Winedale nation

A man, his guitar, and a last-chance bar on Greenville Ave.

But the customer who caused her the most turmoil was an elegant, bejeweled Highland Park matron who always came undone during my acoustic rendition of "Tequila."

She danced the length of the bar, Egyptian Pee Wee-style, fishing out her tits. Winos went bonkers, more showing up each week. But our gal Sadie felt inclined to uphold some specific TABC license required when both beer and boobs are served. Citing bureaucratic regulations, Sadie evicted her each week, soon as the tits debuted.

Next week, the Highland Park woman's Jaguar rolled up to the Winedale curb. The mystery dame never fraternized with our old hippies or wino regulars. Aloof and silent, she awaited her cue--the opening chords of "Tequila," originally played by Glen Campbell in the Champs. By the fourth week of her midlife crisis, "Tequila" became my most popular request. "Go, baby, go!" clapped the winos. The lady stripped starkers this time, before Sadie could banish her for good. ("We could lose our license," Sadie explained.) To the groaning regret of many a derelict, bulky pop art collages were later suspended low from the bar ceiling. They prevent counter-top slut dancing to this day.

The pressures quickly took a toll on Sadie, who began to escort regulars out the door for imagined infractions. After six weeks, she cracked worse than Tom. Tanking up on shots next door, she returned plastered, crawling along the bar, her own breasts dangling out of her blouse, screaming "Fuck you!" to anyone who dared order a drink. She was promptly relieved, the management graciously arranging a long stay in a rest home. She was last reported to be doing fine, excelling in arts and crafts.

My third barkeep, an Irishman who came to America to work, was gung-ho to replace Sadie. He was a personable, cheerful rugby player in top shape. He cracked within a month and booked passage to Asia Minor, which he planned to cross on foot.

Next came Pedro, a hardened, humorless pro who worked other shifts at the Winedale. His sideline business was stenciling house addresses on sidewalks. "Everybody needs their address painted, but don't do it themselves," he said, boasting that he'd cornered the market. He came to work in freshly pressed Arrow shirts, with a trim goatee and a splash of witch hazel. An Aramis man.

Pedro prided himself on his utter refusal to ever "take shit from anybody." Yet Pedro adopted a generous "three-strikes" rule of crowd control. Some bum got two chances. He might whisper sweet nothings in some mortified lady's ear. He might jump on stage, or emit some hair-raising yelp. Hyperactive dancers who looked like they might screw themselves into the floor got a strike. Whatever, Pedro issued an order to stop. By the third violation, Pedro threw his thumb up for strike three and hollered, "You're outta here!" He'd scale his side of the bar, arguing chest to chest with a grizzled old offender. "And I don't take no lip!" snarled Pedro, finger-poking his man out the door. Last words were always reserved for the perennial wino's threat, "I'll be back!"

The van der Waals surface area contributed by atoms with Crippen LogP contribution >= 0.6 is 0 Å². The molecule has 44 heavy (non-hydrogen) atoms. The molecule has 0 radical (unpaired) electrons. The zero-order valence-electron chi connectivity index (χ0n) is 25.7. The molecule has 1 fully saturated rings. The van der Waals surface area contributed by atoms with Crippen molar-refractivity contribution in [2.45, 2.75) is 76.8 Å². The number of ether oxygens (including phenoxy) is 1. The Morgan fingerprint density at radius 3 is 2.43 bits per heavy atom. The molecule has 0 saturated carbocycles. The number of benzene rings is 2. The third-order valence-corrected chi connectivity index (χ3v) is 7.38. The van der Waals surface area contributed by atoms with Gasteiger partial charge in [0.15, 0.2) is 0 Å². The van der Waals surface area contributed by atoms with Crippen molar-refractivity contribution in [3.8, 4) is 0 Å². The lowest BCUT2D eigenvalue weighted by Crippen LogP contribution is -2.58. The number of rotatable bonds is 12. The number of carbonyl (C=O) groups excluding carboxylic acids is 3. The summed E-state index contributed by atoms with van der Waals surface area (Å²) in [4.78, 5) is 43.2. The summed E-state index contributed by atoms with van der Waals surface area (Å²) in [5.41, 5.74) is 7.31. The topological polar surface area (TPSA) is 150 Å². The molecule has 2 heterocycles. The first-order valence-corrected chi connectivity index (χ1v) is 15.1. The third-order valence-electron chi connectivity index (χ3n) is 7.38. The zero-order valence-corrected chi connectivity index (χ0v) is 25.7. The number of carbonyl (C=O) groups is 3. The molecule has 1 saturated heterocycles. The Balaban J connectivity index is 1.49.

For a while, there was a dispute as to whether the Winedale should become a "one-strike" place--because once troublemakers demonstrate they're willing to take strike two, they're on a roll. As musical eminence, I felt obliged to remain uninvolved--other than playing "Howdy Doody Time" during bouncings. It was honor enough having a guy like Lance in the audience who'd spend his last few bucks nursing a couple of beers to hear me play some blues. This meant sacrificing a $4 room at the men's shelter and sleeping under the I-30 bridge. A quarter flipped into my tip jar from a homeless gent touched me more than a crisp hundred from a doctor or a rich redneck.

The Winedale sisterhood included young regulars Nellie and Tara, who were fairly skilled at glomming drinks. They never paid or tipped. They smiled upon impoverished men as long as it took for them to fish out their beggar's change and order the girls beers. Then they abandoned the suckers for the pool table.

Nellie, a top-heavy brunehilde, was the daughter of a once-renowned Dallas bar owner--a testament to why children shouldn't be raised in bars. By the end of the night, she'd slink out with a different vagrant, her eyes cast down in vacant disgrace. Next week she'd return with a black eye, bruises or stitches on her head. As soon as one black eye healed, she had an uncanny penchant for acquiring another.

"Fell off my bicycle," was her stock answer.

Tara, her bosom buddy, hadn't a clue that she was indeed attractive. With a low self-image and slumped shoulders, she turned haughty and sarcastic toward males. Nellie and Tara performed an ongoing routine for my benefit, a mock invitation to their hot tub back at the house. But they were often evicted as nuisance tenants, moving from apartment to apartment like two alley cats with suitcases.

Tara and Nellie often took barstools adjacent to the plywood stage, dreamily pencil-sketching themselves naked by their imaginary hot tub. Blushing, they dropped deranged pickup lines in my tip jar ("Hey, baby, I'd like to eat the peanuts outta your shit"). Tara deposited sketches of genitalia into my jar. I tried to persuade them to stalk Reverend Horton Heat instead of me.

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